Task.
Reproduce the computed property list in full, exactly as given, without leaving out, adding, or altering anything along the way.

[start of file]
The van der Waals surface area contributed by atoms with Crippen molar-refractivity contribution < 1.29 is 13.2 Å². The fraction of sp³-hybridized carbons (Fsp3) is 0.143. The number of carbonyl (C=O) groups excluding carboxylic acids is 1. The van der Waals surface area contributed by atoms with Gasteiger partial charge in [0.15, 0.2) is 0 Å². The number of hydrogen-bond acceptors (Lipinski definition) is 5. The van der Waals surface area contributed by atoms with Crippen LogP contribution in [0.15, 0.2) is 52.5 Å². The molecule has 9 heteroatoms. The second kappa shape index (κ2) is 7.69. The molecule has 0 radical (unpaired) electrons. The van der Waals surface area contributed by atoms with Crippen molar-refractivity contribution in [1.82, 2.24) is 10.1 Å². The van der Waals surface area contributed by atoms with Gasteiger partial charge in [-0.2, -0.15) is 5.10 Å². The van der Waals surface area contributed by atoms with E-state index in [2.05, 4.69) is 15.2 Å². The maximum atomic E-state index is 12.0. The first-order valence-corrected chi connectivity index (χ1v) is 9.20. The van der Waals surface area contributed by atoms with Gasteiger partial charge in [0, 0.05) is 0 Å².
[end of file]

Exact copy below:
The van der Waals surface area contributed by atoms with Crippen molar-refractivity contribution < 1.29 is 13.2 Å². The fraction of sp³-hybridized carbons (Fsp3) is 0.143. The number of carbonyl (C=O) groups excluding carboxylic acids is 1. The van der Waals surface area contributed by atoms with Gasteiger partial charge in [0.15, 0.2) is 0 Å². The number of hydrogen-bond acceptors (Lipinski definition) is 5. The van der Waals surface area contributed by atoms with Crippen LogP contribution in [0.15, 0.2) is 52.5 Å². The molecule has 9 heteroatoms. The second kappa shape index (κ2) is 7.69. The molecule has 0 radical (unpaired) electrons. The van der Waals surface area contributed by atoms with Crippen molar-refractivity contribution in [1.82, 2.24) is 10.1 Å². The van der Waals surface area contributed by atoms with Gasteiger partial charge in [-0.2, -0.15) is 5.10 Å². The van der Waals surface area contributed by atoms with E-state index in [2.05, 4.69) is 15.2 Å². The maximum atomic E-state index is 12.0. The first-order valence-corrected chi connectivity index (χ1v) is 9.20. The van der Waals surface area contributed by atoms with Gasteiger partial charge in [0, 0.05) is 0 Å².